While records exist of tattoos up to 5,200 years ago, tattoos have only recently gained popularity in pop culture. As the taboo surrounding tattoos has faded, more people than ever are going under the needle. According to a 2012 Harris poll, about one in five Americans now has at least one tattoo on his or her body.
From American traditional to new skool to Japanese to polynesian, there exist numerous different tattoo styles for anyone looking to get some permanent body art.
While some people get tattoos purely as decoration, there exists a cultural expectation for tattoos to have a deeper meaning or message.
“My tattoo means ‘Hakuna Matata’ or ‘No worries’ and has a lot of personal significance to me,” senior James Hindery said. “It has a lot to do with my childhood and my relationship with my father, as well as being one of my guiding philosophies on life.”
Senior Vivian Lawrence got a wrist tattoo saying, “have faith” written in her own personal handwriting as a way to stay connected with her mother.
“[My tattoo] is to keep my mom and I together when we are apart,” Lawrence said. “She has the same one on her wrist in her handwriting. It is something to remind me to always believe in the good, even when things seem difficult. I want all of my tattoos to be small phrases that I come up with that are in my handwriting so that they are a personal message to myself.”
According to California Penal Code 653, “tattoo” means to insert pigment under the surface of the skin of a human being, by pricking with a needle or otherwise, so as to produce an indelible mark or figure visible through the skin. This same code also prohibits the tattooing of minors, stating, “Every person who tattoos or offers to tattoo a person under the age of 18 years is guilty of a misdemeanor.”
However, despite the apparent stringency of this law, more young people than ever are getting tattoos. While some people go to professional tattoo artists outside of the shop, as senior Sydney Williams did, others leave the state of California or even the country. Both Lawrence and her mother got their tattoos while they were in Fiji, where it is not against the law to tattoo minors.
No pain, no gain
It is common knowledge that tattoos hurt, as needles pierce your skin; but how much they hurt varies greatly depending on location and personal pain tolerance. The most notorious location for painful tattoos is the ribcage, right where Hindery got his tattoo.
“As a former football player and current rower I have had plenty of painful experiences that I thought would be enough to prepare me for the pain I was going to endure while getting the tattoo, however all of my concussions, broken bones, herniated discs or all out 2k’s combined couldn’t add up to the pain of getting a tattoo right on your bone,” Hindery said.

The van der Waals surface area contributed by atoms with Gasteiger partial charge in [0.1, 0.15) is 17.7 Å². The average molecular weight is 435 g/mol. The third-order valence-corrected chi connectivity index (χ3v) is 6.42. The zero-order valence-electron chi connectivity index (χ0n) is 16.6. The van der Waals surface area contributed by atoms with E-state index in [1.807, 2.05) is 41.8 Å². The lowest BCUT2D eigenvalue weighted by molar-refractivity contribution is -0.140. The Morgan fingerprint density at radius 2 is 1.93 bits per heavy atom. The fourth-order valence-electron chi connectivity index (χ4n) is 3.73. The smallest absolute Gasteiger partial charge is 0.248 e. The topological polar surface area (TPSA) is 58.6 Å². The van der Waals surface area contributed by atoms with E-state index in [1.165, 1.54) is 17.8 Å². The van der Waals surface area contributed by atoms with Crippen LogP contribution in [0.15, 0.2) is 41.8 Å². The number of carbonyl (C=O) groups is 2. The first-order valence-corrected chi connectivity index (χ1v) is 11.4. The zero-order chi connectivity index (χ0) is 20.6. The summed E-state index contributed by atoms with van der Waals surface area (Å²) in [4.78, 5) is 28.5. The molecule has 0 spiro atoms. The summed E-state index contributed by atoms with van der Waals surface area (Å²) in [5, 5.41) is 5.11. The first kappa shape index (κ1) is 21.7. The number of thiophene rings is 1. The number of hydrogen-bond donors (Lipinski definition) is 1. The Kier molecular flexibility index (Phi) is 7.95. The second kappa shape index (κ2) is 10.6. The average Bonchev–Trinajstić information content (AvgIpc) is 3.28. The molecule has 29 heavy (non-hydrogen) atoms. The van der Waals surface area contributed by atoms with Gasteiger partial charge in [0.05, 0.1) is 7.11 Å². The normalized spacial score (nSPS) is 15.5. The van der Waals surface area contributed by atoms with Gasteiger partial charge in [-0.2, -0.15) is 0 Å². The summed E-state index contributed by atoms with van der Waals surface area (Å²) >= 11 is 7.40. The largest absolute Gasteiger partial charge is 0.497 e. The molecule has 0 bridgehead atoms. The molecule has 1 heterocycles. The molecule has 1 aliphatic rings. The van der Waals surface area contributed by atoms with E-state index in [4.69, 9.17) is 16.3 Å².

This being said, even the pain hasn’t completely deterred Hindery, who plans to get three more tattoos in the near future.
“[I plan to get] an American flag on my right shoulder blade, an outline of California on my calf and a Polaris compass on a still to be determined location,” Hindery said. “I will probably get all three at some point over the next year, and plan on getting more later if the urge compels me. It’s kind of addicting.”
As the pain goes however, if you aren’t getting your tattoo on your left ribcage like Hindery, tattoos are not always as painful as the hype. Both Lawrence and Williams who got wrist and neck tattoos respectively agreed the experience wasn’t that bad.
“It feels like a bee sting with some electricity,” Lawrence said.
Williams, on the other hand, endured a much less painful experience.
“The session took maybe an hour tops,” Williams said. “It was not that bad to be honest. It was more of an annoying feeling. I was relieved at how little it hurt. I am definitely planning on getting one for my eighteenth birthday.”
Despite the growing acceptance of tattoos as commonplace, there still exists a stigma, deterring those who might otherwise get a tattoo. For the most part this stigma results from the association of tattoos with deviant behavior. Even if a hiring manager has nothing personally against tattoos, our culture’s perception of tattoos affects customers and therefore could affect whether or not someone with tattoos is hired.
The stigma related to tattoos cannot be generalized, but many believe the root of the stigmatization lies in the frequency of tattoos within jails. Some speculate that the strict rules against tattoos within various religions have added to the stigma related to tattoos. This being said, tattoos are as acceptable in mainstream society as ever and many tattoos can be placed in locations that can be covered and would not stop someone from getting a job.
So what happens when the dream tattoo turns out horrible or, god forbid, misspelled? Well, there exist three main methods of tattoo removal, all of which are much more complicated than the initial tattoo.
The most common method of tattoo removal is laser surgery. To ultimately fade and remove any appearance of ink, powerful pulses of energy are applied to the tattoo. This can be quite complicated as multicolor tattoos might need different lasers and requires multiple sittings. However, even after a number of sittings, laser surgery does not always result in complete removal. While one could undergo dermabrasion or surgical removal, no method of tattoo removal is easy. For this reason, tattoos should be thought of not as artwork, but a permanent design of self expression.